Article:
An untold number of Canadians may be forced to sell their homes once benefits and aid dry up
A housing inventory surge will likely precede a predicted arrears spike once payment deferrals end, according to a Better Dwelling analysis.
With the total balance of mortgage payment deferrals reaching $247 billion as of the end of the second quarter, Canadians have come to heavily rely on lenders’ deferral options to stave off the worst economic impacts of the COVID-19 pandemic.
However, these well-intentioned programs had the unintentional effect of providing a false sense of security.
“Since people haven’t seen any defaults or distressed sales … people now think housing markets have no risk,” Better Dwelling said. “This is only temporary. As these deferrals expire, we approach the cliff. Once we get there, a significant number of people that haven’t got back on their feet will start to surface.”
The widespread lack of liquidity will become more apparent in the first few months of 2021, with arrears manifesting on January at the earliest. In the interim, many struggling Canadians will be thus forced to put up their properties for sale.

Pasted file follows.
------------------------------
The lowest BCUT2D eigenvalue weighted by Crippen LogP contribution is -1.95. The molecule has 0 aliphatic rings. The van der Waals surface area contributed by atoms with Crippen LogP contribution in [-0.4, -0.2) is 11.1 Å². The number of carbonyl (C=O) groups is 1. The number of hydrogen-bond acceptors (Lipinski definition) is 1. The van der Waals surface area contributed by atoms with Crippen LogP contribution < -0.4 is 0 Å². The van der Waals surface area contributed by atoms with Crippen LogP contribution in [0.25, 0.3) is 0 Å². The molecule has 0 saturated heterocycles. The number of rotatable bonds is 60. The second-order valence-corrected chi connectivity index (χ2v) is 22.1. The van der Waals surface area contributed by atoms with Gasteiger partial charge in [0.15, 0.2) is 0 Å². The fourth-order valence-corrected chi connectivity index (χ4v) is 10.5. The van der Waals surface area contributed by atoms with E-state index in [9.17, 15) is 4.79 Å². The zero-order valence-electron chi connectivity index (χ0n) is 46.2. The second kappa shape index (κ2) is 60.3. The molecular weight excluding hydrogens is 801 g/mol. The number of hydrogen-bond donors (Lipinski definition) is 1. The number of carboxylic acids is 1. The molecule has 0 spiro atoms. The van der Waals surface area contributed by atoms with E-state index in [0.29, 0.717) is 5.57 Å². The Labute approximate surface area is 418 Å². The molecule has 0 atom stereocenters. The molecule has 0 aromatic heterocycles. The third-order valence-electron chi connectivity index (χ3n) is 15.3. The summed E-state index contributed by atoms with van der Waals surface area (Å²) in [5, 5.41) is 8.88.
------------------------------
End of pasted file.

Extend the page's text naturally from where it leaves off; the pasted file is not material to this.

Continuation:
“The inability to pay doesn’t always turn into defaults when there [are] buyers,” Better Dwelling said. “Instead, people list their homes for sale and hope it sells and closes before the lender tries to claim it. … We should see a spike in inventory first.”
And while improved supply would be a good thing generally, it will introduce grave risks in the context of a post-deferral market.
“Rising inventory tends to give buyers more options, which turns into longer selling times. When you can’t dispose of your home in a timely fashion, that’s when defaults rise,” Better Dwelling said. “Rising inventory is expected later this year, and defaults are forecasted to climb next year.”